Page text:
Burning the Middle Ground by L Andrew Cooper A Battle for Control

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Written by L Andrew Cooper and published by Blackwyrm Publishing, Burning Middle Ground is a supernatural cum horror cum occult novel. Featuring a religious zealot that will make you think immediately of that Westboro bunch, the book disturbs as much as it scares.

The book’s prologue deals with the murder/suicide of and entire family sans one, Brian. After the events on this tragic and horrible day, Brian doesn’t speak for an entire year. When he is released out into the community and he decides to move into his old house, feelings are mixed in the tiny burg.

The story is about small town USA and it’s a town split by two very different Christian factors. Investigative internet reporter Ronald Glassner goes to the small town of Kenning, Georgia to cover Brian’s return and besides fall for one of the local sheriff’s deputies, he gets caught up in a battle of wills between two churches. One of which is practising a religion older than Christianity and it’s very powerful.

Once Ronald arrives in the small town, strange things begin to happen. Animals run wild, impossible events become common place and people are acting very weird.

All the characters in Cooper’s book are likeable. I felt like I could identify with each and every one and they did a brilliant job of not just representing the denizens of the southern hemisphere of America, but they also had enough quirks and foibles to seem real.

Ronald has the acerbic wit and a sort of radar that helps him to sense when things are not right. He also tends to joke too much when he is stressed. As the third person narrator of the story he is charming, funny, scared and sensible.

The books main “bogey-man” Deacon Jake Warren is an outsider who has made Kenning his home and base of operation. He soon enlists the aid of Reverend Michael Cox a local “fire and brimstone, eye for an eye” man of the cloth. Soon Cox’s wife and the local sheriff are part of his plans for Kenning as well.

In the opposite camp you have Jeanne Harper who runs a church that practices a more peaceful and loving religion she counts, among her flock, Brian and his girl friend Melanie and a small handful of locals who don’t like what Rev Cox preaches. Especially as it was one of his sermons that appeared to have set off the stream of events at the beginning of the book.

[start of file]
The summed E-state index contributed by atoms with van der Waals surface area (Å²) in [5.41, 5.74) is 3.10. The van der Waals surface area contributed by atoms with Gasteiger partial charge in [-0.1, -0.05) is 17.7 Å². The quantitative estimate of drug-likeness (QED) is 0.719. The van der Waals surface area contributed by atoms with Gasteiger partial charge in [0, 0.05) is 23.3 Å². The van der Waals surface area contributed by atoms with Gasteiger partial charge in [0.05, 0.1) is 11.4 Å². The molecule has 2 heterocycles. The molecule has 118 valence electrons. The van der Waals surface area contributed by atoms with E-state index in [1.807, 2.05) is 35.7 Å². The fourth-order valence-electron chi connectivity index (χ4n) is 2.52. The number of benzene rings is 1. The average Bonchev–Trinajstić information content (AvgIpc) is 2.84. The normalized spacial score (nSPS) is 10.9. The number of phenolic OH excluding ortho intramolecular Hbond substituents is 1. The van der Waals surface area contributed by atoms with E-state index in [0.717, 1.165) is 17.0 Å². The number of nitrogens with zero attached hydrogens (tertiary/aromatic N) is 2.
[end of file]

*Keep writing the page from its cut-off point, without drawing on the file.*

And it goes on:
With imagery that would not look out of place in a Stephen King or Peter Straub book, Cooper has created a world that, despite its nightmarish aspect, is very cinematic and easy to picture in your mind as you encounter it. I became quite attached to all the main characters and as they struggle to the conclusion of this story, I felt bad when bad things happened to them.

This is obviously the beginning of what promises to be a brilliant series and I cannot wait to see what Mr Cooper has in store for the survivors of Kenning.

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Guest Post from Author Tim Waggoner

Tim Waggoner

Author of

What Once Was Flesh

From the Anthology Collection

of

Michael West’s Vampires Don’t Sparkle

Guest Post

Vampires don't Sparkle

The Genesis of “What Once Was Flesh”

“Where do you get your ideas?” is the most common question writers are asked. (Followed closely by “Do you know Stephen King/Stephenie Myer/J.K. Rowling?” and “How much do you pay to get your books published?”) Sometimes it’s a question we can’t answer because we simply don’t know. Some ideas just pop into our heads fully realized, and all we have to do is sit down and write. (Too bad that doesn’t happen more often!) But sometimes we know exactly where and how a story idea is born, and that’s the case with my contribution to Vampires Don’t Sparkle, “What Once Was Flesh.”